I've had it for ages.
So long that I was beginning to wonder if it was too late to do anything about it. And then I did do something about it and discovered what you probably already knew. That it's never to late to get the horn.
I'm talking of course about animal horns. Antlers, skulls .. you know, the kind of macabre hunting trophies that have become so popular that they're something of a cliche in the fashionable home. And yet a quick browse on Pinterest will tell you, they're still popping up in new guises and modern schemes - quite a feat for something that's been dead a while don't you think?
Of course, the idea of displaying the boney remains of cattle on our walls has been around some time. Like centuries. Only these days, you don't need to join a hunt and shoot down your wall candy before dragging it home, skinning, it, eating it, and hanging it above the fireplace. Things have moved on.
But still, when you think of it like that, it's a wonder this is still such a massively popular look for mild mannered suburban house dwellers such as me. Why do we love antlers so much? How can we be OK with a majestic (yet sadly murdered) stags staring at us through vacant eyes in the hallway?
'Cos interior design is a hunt of course. And we hunters do like a trophy.
Antlers add instant masculinity and a shed load of drama to a scheme. They are without question the furs of the decorating world - and the same rules apply to skulls as they do to coats:
1) Fabulous fauxs and fakes earn fashion points
2) Real ones are more socially acceptable if they are antiques.
Here's some gloriously unapologetic examples of most excellent horn:
1) Clean and copper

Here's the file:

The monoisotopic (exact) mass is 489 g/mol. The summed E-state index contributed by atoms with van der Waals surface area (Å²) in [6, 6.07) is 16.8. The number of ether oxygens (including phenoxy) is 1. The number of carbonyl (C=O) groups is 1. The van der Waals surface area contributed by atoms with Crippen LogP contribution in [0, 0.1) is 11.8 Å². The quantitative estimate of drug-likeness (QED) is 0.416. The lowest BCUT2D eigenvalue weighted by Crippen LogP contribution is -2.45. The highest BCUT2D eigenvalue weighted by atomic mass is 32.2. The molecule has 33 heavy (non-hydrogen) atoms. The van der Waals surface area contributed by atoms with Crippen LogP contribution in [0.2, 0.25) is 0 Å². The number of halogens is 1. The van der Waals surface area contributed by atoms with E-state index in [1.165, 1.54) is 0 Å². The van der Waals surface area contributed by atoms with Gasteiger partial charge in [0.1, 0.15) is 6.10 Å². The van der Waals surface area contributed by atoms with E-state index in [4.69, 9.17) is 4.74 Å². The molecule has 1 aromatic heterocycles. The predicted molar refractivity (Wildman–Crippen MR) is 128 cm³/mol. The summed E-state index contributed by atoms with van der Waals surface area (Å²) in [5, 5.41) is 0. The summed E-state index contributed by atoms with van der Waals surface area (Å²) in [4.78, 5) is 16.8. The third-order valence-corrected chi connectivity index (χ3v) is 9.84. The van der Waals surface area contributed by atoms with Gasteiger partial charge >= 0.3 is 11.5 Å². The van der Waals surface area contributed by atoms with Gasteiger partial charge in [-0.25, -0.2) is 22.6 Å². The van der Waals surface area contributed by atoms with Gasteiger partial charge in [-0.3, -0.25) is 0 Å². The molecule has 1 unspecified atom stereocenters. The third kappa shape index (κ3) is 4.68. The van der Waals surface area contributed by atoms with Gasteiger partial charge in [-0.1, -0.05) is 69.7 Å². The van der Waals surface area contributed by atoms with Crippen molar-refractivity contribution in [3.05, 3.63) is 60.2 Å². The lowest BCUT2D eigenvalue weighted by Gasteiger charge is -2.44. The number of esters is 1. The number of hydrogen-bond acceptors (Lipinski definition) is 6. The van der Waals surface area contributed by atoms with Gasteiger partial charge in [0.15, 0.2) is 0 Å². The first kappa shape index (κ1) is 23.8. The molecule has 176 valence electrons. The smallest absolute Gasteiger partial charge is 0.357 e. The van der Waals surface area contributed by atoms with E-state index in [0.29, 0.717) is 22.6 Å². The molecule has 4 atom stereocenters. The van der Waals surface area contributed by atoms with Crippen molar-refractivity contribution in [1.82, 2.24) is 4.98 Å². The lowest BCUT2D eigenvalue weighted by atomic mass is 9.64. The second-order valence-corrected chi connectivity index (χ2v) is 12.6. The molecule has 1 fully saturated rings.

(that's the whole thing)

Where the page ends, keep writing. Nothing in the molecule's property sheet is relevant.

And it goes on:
2) Dark and handsome
3) Inky and quirky
4) Head of the house
5) Baronial bathtime
Even if you didn't have the horn before, I assume you do now? And what to do about it? Well predictably, I'm going to say size matters here; think big.
This is a ten point Red Deer, lovingly cleaned, painted and gilded by antler artiste Douglas Moffat of Skulldouggery, whose statement hunting trophies totally qualify as art with attitude. The range of vintage stag heads and antlers on offer on this site (and via a few select retailers) can be modified to your exact decor requirements.
Another idea I am enjoying right now is the use of antlers as coat hooks. This set from Etsy has enough space to fulfil the hanging requirements of my full herd. Find a similar version here: www.etsy.co.uk.
Funny, isn't it, that skulls of all things are able to cross so many style boundaries. They are just as likely to pop up in minimalist scandi schemes as they are a maximalist glam rock abode. I guess when it comes to horn porn, we're all hooked.
How do you feel about antlers? Why not drop me a comment below, I'd love to hear from you!